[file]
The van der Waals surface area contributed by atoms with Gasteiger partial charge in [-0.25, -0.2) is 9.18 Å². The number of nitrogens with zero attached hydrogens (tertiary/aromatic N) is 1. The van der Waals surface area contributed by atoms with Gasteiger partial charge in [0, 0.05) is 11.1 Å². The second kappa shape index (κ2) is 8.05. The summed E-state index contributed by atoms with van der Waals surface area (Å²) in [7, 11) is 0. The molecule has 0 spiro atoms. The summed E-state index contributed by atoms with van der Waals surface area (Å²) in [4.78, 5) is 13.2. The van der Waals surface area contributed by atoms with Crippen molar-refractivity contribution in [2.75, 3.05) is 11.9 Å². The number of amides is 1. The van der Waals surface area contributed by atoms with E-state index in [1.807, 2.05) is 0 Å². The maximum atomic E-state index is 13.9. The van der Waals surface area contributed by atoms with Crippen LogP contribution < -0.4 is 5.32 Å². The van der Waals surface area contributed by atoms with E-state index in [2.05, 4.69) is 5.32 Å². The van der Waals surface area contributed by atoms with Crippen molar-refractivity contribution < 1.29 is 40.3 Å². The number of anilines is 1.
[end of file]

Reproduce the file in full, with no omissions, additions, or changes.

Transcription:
The van der Waals surface area contributed by atoms with Gasteiger partial charge in [-0.25, -0.2) is 9.18 Å². The number of nitrogens with zero attached hydrogens (tertiary/aromatic N) is 1. The van der Waals surface area contributed by atoms with Gasteiger partial charge in [0, 0.05) is 11.1 Å². The second kappa shape index (κ2) is 8.05. The summed E-state index contributed by atoms with van der Waals surface area (Å²) in [7, 11) is 0. The molecule has 0 spiro atoms. The summed E-state index contributed by atoms with van der Waals surface area (Å²) in [4.78, 5) is 13.2. The van der Waals surface area contributed by atoms with Crippen molar-refractivity contribution in [2.75, 3.05) is 11.9 Å². The number of amides is 1. The van der Waals surface area contributed by atoms with E-state index in [1.807, 2.05) is 0 Å². The maximum atomic E-state index is 13.9. The van der Waals surface area contributed by atoms with Crippen LogP contribution < -0.4 is 5.32 Å². The van der Waals surface area contributed by atoms with E-state index in [2.05, 4.69) is 5.32 Å². The van der Waals surface area contributed by atoms with Crippen molar-refractivity contribution < 1.29 is 40.3 Å². The number of anilines is 1.